Rock ‘n’ roll has been one man’s life since the late 1950s. Throughout his storied career, Doug English played drums for untold bands and met a few legends along the way.
Now the Fancy Farm resident is at it again with a new group called “Firefly,” though he said he really “never left the music industry.”
His passion for music started when he was 10 years old in 1956 when he went to a concert and saw “The King,” Elvis Presley.
After the show, according to English, Presley left out a side door into an alley where mostly women were waiting for him, with English among one of the few boys there. Presley began signing and handing out autographed photos, even to the young English.
It wasn’t long after that he decided that he wanted to be just like Elvis; the only exception was he wanted to be the drummer.
A native of Lakeland, Florida, English and a few others started a band in high school. Over the course of nearly a decade, they evolved into “The Canadian Rogues. The odd part was none of the band made were actually Canadian.
English recalled his manager, John Criswell, telling them not to talk to anyone. If forced into a conversation, Criswell told them to use a faux “north of the border” accent to refer people to him specifically so not to break the illusion.
In 1964, his group was among 15 bands that preceded The Rolling Stones at their first American tour stop in St. Petersburg, Florida. He said The Rolling Stones had to jump into their limo to escape ravenous fans. People were even grappling onto the car as it took off with one holding a wiper bade, he said.
Despite having some measure of success, the Canadian Rogues eventually realized that there wasn’t much work for musicians in Florida. Georgia was the nearest place they could record. The group ultimately decided to head to the west coast, where the action was.
They ended up in Hollywood at the Garden Court Apartments, which was owned by the late actress Debbie Reynolds. Three days after their arrival, however, the group’s bass player grew homesick and left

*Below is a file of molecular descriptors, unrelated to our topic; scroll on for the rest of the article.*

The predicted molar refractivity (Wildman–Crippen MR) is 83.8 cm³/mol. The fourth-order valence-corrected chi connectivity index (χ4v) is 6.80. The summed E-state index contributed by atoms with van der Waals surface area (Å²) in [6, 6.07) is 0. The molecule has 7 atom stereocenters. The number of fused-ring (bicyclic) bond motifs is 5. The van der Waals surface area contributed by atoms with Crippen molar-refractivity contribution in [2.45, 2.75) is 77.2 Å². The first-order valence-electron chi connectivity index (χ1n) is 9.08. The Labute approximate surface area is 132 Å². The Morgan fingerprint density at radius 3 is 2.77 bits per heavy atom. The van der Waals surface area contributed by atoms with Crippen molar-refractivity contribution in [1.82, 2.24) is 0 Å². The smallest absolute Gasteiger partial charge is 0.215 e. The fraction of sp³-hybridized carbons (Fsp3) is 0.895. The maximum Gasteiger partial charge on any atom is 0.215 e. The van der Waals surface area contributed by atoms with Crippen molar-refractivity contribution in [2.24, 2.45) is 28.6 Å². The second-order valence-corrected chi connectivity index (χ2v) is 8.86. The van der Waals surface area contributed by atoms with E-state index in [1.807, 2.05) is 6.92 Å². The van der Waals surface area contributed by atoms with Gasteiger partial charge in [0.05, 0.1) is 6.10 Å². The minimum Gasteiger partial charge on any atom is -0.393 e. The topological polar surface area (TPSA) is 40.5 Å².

After unsuccessfully attempting to find someone to replace him, The Canadian Rogues split up for good. English, then 21 years old, ended up stranded in 1970s Los Angeles.
“Looking back, it was a great time,” English said.
He said none of his L.A. friends thought they would make it past 40, and “nobody trusted anyone over 35.”
In 1981, English made his way to Seattle, Washington where he lived for 22 years. This was the time when grunge music was established in the area, so people were excited to see a high-energy band from L.A. While living there, English developed a reputation for being the go-to guy among bands that needed a fill-in drummer.
He now has an extensive list of artists he has played drums for, including The Everly Brothers, Conway Twitty, Brenda Starr, The Dovells, The Shangri-las, Glen Campbell, Cannonball Adderley, Neil Diamond, Monty Rock the 3rd, Ron Marshall, Buck Taylor Soulman, Gregg Sutton, Rudy and the Tubeshakers, Project 70s, and Thin Ice, which changed to the newly formed Firefly.
English eventually found himself in the Diplomat Inn in Paducah where he first met his wife, Melanie, a Fancy Farm native. They have now been married 45 years.
He said music was much more prevalent in this area back then, but now people around here just aren’t that interested anymore. Nevertheless, English lives, eats, and breaths his musical passion and will continue to beat the drums.
“I would make some different decisions but not do anything different, ” he said, looking back.
Firefly’s first album has been delayed but should be available for $11 later this month or early April. While he was reluctant to pin a genre, he said it would be classic rock with country influence. He also said they are already working on a second album.
“You don’t retire music, music retires you,” English said.